in the mean LDL cholesterol from 130.4 to 60.8mg/dl.
An analysis of these and similar trials show a linear
relation between LDL cholesterol reduction and plaque
regression.105However, IVUS is not easily advanced
into the intracranial circulation, which limits its appli-
cation to ICAD. Therefore, new ways to assess ICAD
are warranted to evaluate the efficacy of statins and
other therapies that induce plaque regression.
Enhancement of Collateral Flow
In patients with multisegmented ICADs with no other
therapeutic option, angiogenic growth factors may rep-
resent a new venue. Angiogenic growth factors can stim-
ulate new blood vessel growth and restore perfusion in
animal models of myocardial ischemia.106Vascular en-
dothelial growth factor (VEGF), particularly highly dif-
fusible VEGF121 (VEGF A), may be the best suited for
cardiac proangiogenesis gene therapy.107In the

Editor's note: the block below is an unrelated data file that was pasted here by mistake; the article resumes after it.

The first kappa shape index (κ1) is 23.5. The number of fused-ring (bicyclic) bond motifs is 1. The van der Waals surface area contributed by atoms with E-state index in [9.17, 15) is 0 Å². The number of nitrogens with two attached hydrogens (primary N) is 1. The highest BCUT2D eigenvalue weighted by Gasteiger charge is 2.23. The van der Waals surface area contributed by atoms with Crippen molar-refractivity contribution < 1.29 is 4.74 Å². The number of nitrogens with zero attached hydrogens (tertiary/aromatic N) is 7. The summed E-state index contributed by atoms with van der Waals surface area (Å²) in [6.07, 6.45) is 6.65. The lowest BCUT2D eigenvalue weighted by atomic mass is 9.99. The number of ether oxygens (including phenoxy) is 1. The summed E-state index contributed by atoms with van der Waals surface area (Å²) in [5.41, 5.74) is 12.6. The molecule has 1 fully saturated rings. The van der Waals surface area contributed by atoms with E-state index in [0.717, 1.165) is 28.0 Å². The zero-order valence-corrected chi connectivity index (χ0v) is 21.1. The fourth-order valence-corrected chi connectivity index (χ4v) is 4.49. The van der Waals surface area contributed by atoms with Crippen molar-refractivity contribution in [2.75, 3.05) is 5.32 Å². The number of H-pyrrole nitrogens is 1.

REVASC study,107direct intramyocardial injections of
replication-deficient adenovirus-containing AdVEGF121
resulted in objective improvement in exercise-induced
ischemia in patients with severe angina caused by coro-
nary artery disease and no conventional options for re-
vascularization. In the EUROINJECT-ONE double-
blind, randomized trial,108injections of phVEGF A165
plasmid improved the stress-induced myocardial perfu-
sion abnormalities108and regional wall motion, al-
though there was no clear improvement in symp-
toms.109The Angiogenic Gene Therapy (AGENT)
trial,110which delivered an adenoviral vector containing
fibroblast growth factor-4 via intracoronary infusion,
failed to show statistically significant clinical benefit in
the treated group, presumably because of inefficient up-
take of the viral vector by the myocardium.
Qureshi et al: Consensus Conference on ICAD
Efforts such as this consensus conference serve to in-
crease the awareness of the importance of a relatively
underappreciated disease entity. The proceedings of the
consensus conference provide a template for standard-
izing management of patients with ICAD and deter-
mining research priorities.